April 30, 2024

When Past Performance Beats Future Potential: Adjusting Your Sales Pitch Across Regions

When it comes to creating effective sales and marketing messages, geography matters. A pitch that works well in one market can fall flat elsewhere.

Here’s an example.

A few years ago, a large tech company (you have definitely heard of) launched a new product aimed at helping sales teams. They first rolled the product out into North America where they honed their messaging and figured out an effective approach to win deals. Essentially, their message was: “this is a new product so your team can be the first to use it and beat your competitors.”

Simple and classic. Invest in our new thing and you will have first-mover advantage.

What happened next happens SO OFTEN! They wrote up their messaging playbook and started replicating the approach into other markets.

But it didn’t work! In Singapore when the local sales teams used the US message, there were crickets. The pipeline was tepid, and deals were slow to close.

What went wrong? In this case, the company assumed that all markets would respond the same way to a single sales pitch.

This is an example where culture matters. The US market is fast, hyper-competitive and has a high willingness to take risks. This product was new and untested, but the potential was big, so the reward outweighed the risk.

That’s not how a market like Singapore works. Do companies in this market take risks? Sure, but not nearly as much as in a place like the US. The calculation is different. The US messaging encouraging prospects to be the first failed in Singapore because in that market, past proofs are often more important than future potential. The risk profile of that region was different. It’s not better or worse, but it is different, and this is why adjusting messaging is so important.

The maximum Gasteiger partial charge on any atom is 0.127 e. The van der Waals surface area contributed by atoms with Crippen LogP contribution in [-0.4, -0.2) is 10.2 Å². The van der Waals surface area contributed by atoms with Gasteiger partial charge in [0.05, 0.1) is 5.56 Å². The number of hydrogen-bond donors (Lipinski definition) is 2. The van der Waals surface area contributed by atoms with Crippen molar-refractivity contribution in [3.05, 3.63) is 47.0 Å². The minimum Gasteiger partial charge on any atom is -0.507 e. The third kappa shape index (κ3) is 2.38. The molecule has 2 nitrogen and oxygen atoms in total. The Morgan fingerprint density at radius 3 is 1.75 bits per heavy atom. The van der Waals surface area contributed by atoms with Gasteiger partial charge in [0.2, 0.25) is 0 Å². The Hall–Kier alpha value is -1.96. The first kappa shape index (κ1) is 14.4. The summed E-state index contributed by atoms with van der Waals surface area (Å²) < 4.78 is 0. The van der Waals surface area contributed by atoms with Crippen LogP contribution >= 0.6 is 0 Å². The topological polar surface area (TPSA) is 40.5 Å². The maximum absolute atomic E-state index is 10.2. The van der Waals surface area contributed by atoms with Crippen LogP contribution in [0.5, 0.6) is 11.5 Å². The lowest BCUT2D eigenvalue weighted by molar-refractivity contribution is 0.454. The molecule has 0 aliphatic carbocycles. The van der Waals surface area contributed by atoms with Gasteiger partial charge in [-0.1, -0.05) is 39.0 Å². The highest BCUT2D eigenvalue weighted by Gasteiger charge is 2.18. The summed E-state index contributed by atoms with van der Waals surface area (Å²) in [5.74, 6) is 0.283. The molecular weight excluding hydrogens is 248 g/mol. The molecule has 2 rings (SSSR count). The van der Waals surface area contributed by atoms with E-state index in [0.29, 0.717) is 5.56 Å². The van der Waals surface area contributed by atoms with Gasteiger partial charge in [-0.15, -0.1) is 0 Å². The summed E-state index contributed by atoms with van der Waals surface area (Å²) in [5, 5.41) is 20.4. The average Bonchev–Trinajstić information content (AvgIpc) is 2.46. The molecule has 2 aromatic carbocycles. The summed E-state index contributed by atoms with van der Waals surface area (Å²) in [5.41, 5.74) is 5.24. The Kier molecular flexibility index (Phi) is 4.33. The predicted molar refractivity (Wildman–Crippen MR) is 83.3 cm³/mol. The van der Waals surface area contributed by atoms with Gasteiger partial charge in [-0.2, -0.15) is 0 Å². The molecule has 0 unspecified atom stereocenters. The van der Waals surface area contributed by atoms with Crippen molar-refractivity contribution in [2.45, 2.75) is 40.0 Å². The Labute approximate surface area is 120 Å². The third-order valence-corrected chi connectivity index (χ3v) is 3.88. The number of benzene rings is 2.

After around six months, the team figured out how they needed to change their approach. The message became, “all of your competitors are using this product, so you don’t want to be left behind.”

This change worked and sales quickly jumped.

How to tell the risk profile of the market you want to sell into?

There are datasets that can help. In cross-cultural psychology, uncertainty avoidance is how cultures differ on the amount of tolerance they have of unpredictability. It’s an ok place to start. HOWEVER, in my experience these data don’t always map to on-the-ground reality. It’s best to work with local experts who understand market conditions and, most importantly, to ASK about how specific messaging may or may not resonate with local audiences.

Understanding audience risk profiles is one area of many to consider when expanding products and services into new markets. Sometimes you want to lead with future potential other times it’s better to lead with past proofs. One thing is certain: when it comes to messaging, localization matters.

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